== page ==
1 In Northern Ireland, compulsory enrollment begins at age 4 and this
year is considered as ISCED 1.
2 In Northern Ireland, there are 14 years of schooling, with year 1 beginning at the preprimary level (age 4).
NOTE: Education levels are defined according to the 1997 International Standard Classification of Education (ISCED97). Ages represent the typical age at the beginning of the school year. Numbers in bold print indicate ages of universal enrollment (i.e. an enrollment rate of over 90 percent). Numbers highlighted represent the age at which compulsory enrollment begins through the age at which compulsory enrollment ends. No meaning should be inferred from width of subdivisions. Duration of first university degree program is generally 3 years in England, Northern Ireland, and Wales.
SOURCE: Miller, D.C. and Warren L.K. (2011). Comparative Indicators of Education in the United States and Other G-8 Countries: 2011 (NCES 2012-007). U.S. Department of Education, National Center for Education Statistics. Washington, DC: U.S. Government Printing Office.
NOTE: There are differences among the education systems of the United Kingdom. Oversight of education in England is the responsibility of the U.K. government and of the devolved administrations in Scotland, Wales, and Northern Ireland. However, the purpose of this document is to present a brief, general summary of education in the United Kingdom. The sources cited at the end of this section provide more specific details about education in the different parts of the United Kingdom.
NOTE: Within the foundation stage/phase, many students in England and Wales attend a "reception class" in primary school. This is comparable to kindergarten in the United States (with academic activities).
NOTE: The primary school years are divided into stages. In England, these are key stage 1 and key stage 2. In Wales, these are the continuation of the foundation phase and key stage 2. In Northern Ireland, these are the foundation stage, key stage 1, and key stage 2.
NOTE: Most secondary schools combine lower and upper secon-dary education, catering to pupils ages 11 to either 15 (graduation at 16) or 17 (graduation at 18).
NOTE: For the post-compulsory upper secondary phase, students apply for a specific program at a secondary school, sixth form college, or further education college. Programs that provide access to higher education are at level 3 of the national qualifications framework and include both academic and vocationally oriented programs. There are also training and apprenticeship programs, which incorporate part-time study at a college or with a training provider. GCE A levels form the biggest group of academic programs. They are single-subject qualifications that may be studied in any combination within the limitations of a school's or college's resources. Students typically take three or four subjects in the first year of study to gain the intermediary AS qualification (separately certified) and then continue with three of these subjects to gain full A levels in them after the second year of study. Admission to higher education programs is made on the basis of subjects/grades in A levels (or equivalent qualifications) and subjects/grades at GCSE, together with a personal statement and a confidential reference. Additional admissions tests and interviews are used for a few highly competitive, creative, or care-related course programs, such as teaching and medicine.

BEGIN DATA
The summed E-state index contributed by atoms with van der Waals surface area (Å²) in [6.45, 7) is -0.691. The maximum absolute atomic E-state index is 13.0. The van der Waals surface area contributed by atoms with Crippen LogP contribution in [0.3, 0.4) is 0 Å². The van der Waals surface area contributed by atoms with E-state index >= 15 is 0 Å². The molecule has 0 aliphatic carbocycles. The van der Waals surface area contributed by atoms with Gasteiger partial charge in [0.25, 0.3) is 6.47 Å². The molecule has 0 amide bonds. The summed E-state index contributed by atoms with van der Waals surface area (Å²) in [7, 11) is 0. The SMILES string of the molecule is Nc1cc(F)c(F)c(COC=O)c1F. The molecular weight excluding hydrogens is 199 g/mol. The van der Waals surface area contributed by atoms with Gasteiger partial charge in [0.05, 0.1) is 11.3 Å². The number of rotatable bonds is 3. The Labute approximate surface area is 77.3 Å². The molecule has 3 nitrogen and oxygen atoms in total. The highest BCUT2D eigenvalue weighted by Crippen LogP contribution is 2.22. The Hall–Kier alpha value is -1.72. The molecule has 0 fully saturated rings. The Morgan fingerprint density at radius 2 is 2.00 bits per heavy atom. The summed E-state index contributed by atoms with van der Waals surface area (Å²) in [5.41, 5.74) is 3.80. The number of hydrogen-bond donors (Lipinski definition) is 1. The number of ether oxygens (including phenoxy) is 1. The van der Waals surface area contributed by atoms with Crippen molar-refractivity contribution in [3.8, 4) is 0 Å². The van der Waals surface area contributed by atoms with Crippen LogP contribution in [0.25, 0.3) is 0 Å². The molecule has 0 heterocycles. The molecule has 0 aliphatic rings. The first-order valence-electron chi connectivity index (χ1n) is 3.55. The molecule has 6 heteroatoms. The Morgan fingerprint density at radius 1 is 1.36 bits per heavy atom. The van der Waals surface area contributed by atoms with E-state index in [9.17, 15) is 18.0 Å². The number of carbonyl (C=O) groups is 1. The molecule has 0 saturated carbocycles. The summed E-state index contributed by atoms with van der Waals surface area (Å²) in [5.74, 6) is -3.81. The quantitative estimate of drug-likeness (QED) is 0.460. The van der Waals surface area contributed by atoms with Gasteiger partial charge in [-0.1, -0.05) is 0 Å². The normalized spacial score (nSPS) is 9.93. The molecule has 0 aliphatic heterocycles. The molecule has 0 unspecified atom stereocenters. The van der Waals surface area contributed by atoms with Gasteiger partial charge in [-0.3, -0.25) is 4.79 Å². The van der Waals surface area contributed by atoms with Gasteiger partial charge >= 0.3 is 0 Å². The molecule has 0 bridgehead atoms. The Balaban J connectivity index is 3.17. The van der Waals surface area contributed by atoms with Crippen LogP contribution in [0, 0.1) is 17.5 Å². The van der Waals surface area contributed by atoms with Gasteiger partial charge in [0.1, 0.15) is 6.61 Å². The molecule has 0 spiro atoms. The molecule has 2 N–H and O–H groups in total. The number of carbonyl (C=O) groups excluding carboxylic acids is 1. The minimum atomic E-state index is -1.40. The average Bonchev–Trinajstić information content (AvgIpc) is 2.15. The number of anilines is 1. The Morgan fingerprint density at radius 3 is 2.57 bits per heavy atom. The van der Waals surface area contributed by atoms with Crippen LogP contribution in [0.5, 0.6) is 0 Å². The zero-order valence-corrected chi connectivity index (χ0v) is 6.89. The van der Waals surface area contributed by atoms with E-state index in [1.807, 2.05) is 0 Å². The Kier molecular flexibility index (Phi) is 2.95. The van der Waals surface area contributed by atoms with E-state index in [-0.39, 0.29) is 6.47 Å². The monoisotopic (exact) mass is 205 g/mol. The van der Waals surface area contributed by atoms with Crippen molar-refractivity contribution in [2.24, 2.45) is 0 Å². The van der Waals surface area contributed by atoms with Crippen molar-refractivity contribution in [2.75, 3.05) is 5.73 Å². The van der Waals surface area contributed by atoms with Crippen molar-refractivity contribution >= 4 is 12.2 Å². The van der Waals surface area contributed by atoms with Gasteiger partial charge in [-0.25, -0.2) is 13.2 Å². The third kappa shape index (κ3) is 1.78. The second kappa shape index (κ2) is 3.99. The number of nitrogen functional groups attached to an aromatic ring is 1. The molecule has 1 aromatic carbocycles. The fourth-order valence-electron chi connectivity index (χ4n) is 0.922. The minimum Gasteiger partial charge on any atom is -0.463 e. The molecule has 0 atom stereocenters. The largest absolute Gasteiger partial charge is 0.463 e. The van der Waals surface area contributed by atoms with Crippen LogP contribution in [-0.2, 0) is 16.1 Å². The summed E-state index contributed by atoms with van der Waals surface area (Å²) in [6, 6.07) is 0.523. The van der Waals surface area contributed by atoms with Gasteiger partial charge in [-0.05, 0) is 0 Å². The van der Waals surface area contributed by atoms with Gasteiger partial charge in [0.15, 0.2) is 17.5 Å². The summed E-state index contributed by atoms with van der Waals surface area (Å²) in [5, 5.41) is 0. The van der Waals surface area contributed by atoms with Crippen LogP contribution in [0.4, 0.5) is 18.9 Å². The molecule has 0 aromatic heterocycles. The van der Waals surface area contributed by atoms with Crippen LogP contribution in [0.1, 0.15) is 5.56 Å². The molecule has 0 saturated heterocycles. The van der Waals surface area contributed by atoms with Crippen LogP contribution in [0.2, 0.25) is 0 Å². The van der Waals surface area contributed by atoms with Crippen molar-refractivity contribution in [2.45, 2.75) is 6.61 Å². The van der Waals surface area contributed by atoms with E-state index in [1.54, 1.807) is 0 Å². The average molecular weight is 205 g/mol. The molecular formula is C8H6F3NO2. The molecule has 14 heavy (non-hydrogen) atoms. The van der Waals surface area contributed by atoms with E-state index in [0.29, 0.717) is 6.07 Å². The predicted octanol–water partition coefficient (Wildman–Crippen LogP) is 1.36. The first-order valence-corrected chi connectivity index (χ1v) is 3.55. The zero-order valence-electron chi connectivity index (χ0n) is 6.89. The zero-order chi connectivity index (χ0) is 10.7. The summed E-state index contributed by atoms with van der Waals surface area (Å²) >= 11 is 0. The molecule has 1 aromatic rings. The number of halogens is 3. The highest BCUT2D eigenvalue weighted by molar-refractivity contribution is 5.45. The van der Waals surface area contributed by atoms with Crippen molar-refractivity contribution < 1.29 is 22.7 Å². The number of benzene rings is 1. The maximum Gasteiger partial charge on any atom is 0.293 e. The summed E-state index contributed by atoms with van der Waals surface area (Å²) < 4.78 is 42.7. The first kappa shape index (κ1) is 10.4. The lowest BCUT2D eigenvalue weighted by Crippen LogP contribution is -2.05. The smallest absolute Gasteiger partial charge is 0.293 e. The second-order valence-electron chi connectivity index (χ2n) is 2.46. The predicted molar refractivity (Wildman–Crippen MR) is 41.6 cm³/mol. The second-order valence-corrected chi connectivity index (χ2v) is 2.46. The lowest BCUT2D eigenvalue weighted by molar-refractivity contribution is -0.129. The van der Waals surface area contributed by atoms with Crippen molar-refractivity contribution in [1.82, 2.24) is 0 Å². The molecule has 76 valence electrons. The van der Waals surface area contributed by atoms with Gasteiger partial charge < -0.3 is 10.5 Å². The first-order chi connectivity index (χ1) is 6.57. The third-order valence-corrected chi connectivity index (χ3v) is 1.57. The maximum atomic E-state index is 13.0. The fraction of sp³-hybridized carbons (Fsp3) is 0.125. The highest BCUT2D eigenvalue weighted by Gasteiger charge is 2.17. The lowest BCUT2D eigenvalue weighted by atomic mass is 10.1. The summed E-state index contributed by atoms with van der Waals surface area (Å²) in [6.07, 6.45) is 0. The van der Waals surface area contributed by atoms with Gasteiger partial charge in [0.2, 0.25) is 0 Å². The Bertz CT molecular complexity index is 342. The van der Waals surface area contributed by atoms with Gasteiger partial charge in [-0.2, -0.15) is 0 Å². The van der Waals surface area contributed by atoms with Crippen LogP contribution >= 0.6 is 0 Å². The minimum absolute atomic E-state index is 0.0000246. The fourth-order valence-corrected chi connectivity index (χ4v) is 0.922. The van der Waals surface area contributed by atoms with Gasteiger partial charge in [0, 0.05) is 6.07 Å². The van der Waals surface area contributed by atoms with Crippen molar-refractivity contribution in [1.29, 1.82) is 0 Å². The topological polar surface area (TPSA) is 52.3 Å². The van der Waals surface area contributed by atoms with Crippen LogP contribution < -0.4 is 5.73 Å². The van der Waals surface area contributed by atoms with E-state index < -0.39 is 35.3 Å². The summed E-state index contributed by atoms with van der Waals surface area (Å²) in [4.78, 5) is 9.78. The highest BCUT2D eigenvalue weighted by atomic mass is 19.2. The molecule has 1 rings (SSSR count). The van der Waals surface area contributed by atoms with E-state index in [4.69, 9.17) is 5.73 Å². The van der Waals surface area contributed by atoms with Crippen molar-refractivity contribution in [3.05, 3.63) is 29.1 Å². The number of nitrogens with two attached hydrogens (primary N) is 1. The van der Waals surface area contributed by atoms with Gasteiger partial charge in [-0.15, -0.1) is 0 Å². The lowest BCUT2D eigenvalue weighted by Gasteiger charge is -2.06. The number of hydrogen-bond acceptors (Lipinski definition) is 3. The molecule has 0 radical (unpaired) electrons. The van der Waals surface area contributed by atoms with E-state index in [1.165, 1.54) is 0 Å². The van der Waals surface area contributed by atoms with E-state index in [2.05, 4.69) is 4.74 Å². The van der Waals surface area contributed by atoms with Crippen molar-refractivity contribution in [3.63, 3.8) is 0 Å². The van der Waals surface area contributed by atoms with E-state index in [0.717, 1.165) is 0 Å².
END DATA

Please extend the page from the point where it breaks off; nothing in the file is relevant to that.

NOTE: Training for some professions consists of an undergraduate program leading to a specialist degree recognized by the relevant professional or statutory body. In the case of medicine, this is a 5-year program that spans bachelor's and master's level study, but for historical reasons is titled bachelor's. This is followed by further professional training, but not necessarily by a further academic degree.
Eurydice. (2013). Eurydice Highlights: The Structure of the European Education Systems 2012/13. Brussels: Eurydice. Retrieved March 22, 2013, from http://eacea.ec.europa.eu/education/eurydice/documents/facts_and_figures/education_structures_EN.pdf.
Marlow-Ferguson, R. (Ed.) (2002). World Education Encyclopedia: A Survey of Educational Systems Worldwide, Vol. 1 (2nd ed.). Farmington Hills, MI: Gale Group.
Organization for Economic Cooperation and Development. (1996). Education at a Glance 1996: OECD Indicators. Paris: Author.
Robitaille, D.F. (1997). National Contexts for Mathematics and Science Education: An Encyclopedia of the Education Systems Participating in TIMSS. Vancouver, Canada: Pacific Educational Press.